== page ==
The situation is the same in fullscreen mode: 800fps vs 400fps.


FPS is not a meaningful measure of performance.

Using the numbers you posted.

There is a difference of 0.0016s, ie. 1.6ms in the time for each frame in windowed mode and a difference of 0.00125s, ie. 1.25ms in fullscreen mode.

These numbers are so small they might as well not exist.

As for what is causing this difference, I can't really comment. I wouldn't worry about it's actually making a tangible difference though.

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Simple answers:

1) Is D3D10 inherently slower than D3D9? No. In fact, it has the potential to be faster.

2) Is your driver's implementation of 10 slower than 9? Good possibility. Several years after the fact, the drivers are still improving. Unfortunately there's just not much D3D10 software out there (let's not talk about whose fault that is), so there's not much push to focus on it performance wise.

3) Is the way you are using D3D10 optimal? Almost certainly not. Especially if you're simply wrapping it in a framework that was built around D3D9 concepts. D3D10 must be used differently if you want to get peak performance out of it, so renderers built to support both will rarely do so optimally for both cases.

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Thank you for your replies.

I've found the problem, my render target format was 128-bit RGBA, while the reference DX9 application uses a standard R8G8B8A8 RT.

Now the DX10 application is running at full speed, and it's as fast as the DX9 one: 570fps and 1000+fps.

Toji:

I'm a total newbie at DX10, so you're right about my rendering subsystem: it is closer to the way DX9 works. I use it to test ideas and rewriting part of the subsystem to make it more DX10-friendly is on my todo list. :)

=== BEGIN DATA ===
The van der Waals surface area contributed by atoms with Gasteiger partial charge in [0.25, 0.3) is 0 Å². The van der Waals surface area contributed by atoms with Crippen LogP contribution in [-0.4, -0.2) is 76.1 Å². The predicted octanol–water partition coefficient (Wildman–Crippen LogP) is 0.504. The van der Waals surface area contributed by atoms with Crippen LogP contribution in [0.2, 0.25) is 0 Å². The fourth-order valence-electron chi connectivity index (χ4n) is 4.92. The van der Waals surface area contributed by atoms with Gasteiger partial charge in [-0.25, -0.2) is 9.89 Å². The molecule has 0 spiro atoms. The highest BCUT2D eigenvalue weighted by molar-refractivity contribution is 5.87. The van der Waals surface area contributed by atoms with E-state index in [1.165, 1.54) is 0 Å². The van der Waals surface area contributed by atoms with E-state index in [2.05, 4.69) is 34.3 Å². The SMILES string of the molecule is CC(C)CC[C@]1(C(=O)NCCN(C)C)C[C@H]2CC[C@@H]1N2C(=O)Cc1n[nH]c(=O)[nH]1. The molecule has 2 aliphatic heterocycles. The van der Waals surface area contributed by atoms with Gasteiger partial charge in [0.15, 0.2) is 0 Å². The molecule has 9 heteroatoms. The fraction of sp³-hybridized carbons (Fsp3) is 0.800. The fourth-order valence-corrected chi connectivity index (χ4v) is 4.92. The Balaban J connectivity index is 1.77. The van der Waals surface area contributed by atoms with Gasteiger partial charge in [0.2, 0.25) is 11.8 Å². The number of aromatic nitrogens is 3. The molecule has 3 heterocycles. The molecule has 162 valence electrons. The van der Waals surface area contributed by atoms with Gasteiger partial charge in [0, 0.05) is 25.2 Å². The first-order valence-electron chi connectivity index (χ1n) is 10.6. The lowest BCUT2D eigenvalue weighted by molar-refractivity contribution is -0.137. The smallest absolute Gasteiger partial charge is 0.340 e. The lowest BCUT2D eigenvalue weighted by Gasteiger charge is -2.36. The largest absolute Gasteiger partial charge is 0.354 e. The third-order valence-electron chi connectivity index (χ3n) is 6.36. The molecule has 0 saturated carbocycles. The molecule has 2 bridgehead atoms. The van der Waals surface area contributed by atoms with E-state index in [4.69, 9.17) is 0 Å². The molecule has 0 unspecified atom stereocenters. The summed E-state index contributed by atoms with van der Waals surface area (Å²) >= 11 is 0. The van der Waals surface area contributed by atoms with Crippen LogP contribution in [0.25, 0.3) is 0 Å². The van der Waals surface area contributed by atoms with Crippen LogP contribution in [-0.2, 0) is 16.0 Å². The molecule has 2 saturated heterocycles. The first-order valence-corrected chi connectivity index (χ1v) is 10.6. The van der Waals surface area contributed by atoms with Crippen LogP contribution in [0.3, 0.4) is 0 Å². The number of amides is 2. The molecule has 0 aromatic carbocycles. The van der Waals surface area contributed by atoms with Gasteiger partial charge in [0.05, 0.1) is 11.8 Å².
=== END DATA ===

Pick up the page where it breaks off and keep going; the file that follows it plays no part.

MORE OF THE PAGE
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Just one word of warning as I am seeing this mistake in many beginners Direct3D 10 shader code.

While Direct3D 9 removes unused shader constants Direct3D 10 will only remove complete constant buffers when not a single element is used. As all constants that are not assigned to a buffer are stored in a global one this could become quite large.

The problem with this is that Direct3D 10 requires updating a constant buffer as whole. Therefore even if you change only a single value between two draw calls the whole buffer need to be send again. This can become very easily a large bottleneck.

Using the effect framework hides the detail from you and it could become very complicate to find this performances killer if you didn’t know.

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You might as well get your DX11 renderer added as well, since it can use the hardware from DX9 and DX10, as well as the DX11 stuff when it comes out. The API is similar, but significantly more flexible in what you can do with shaders. I've had more fun working with it in my engine than I have had since I first started out with DX9 (which has been quite a while now!).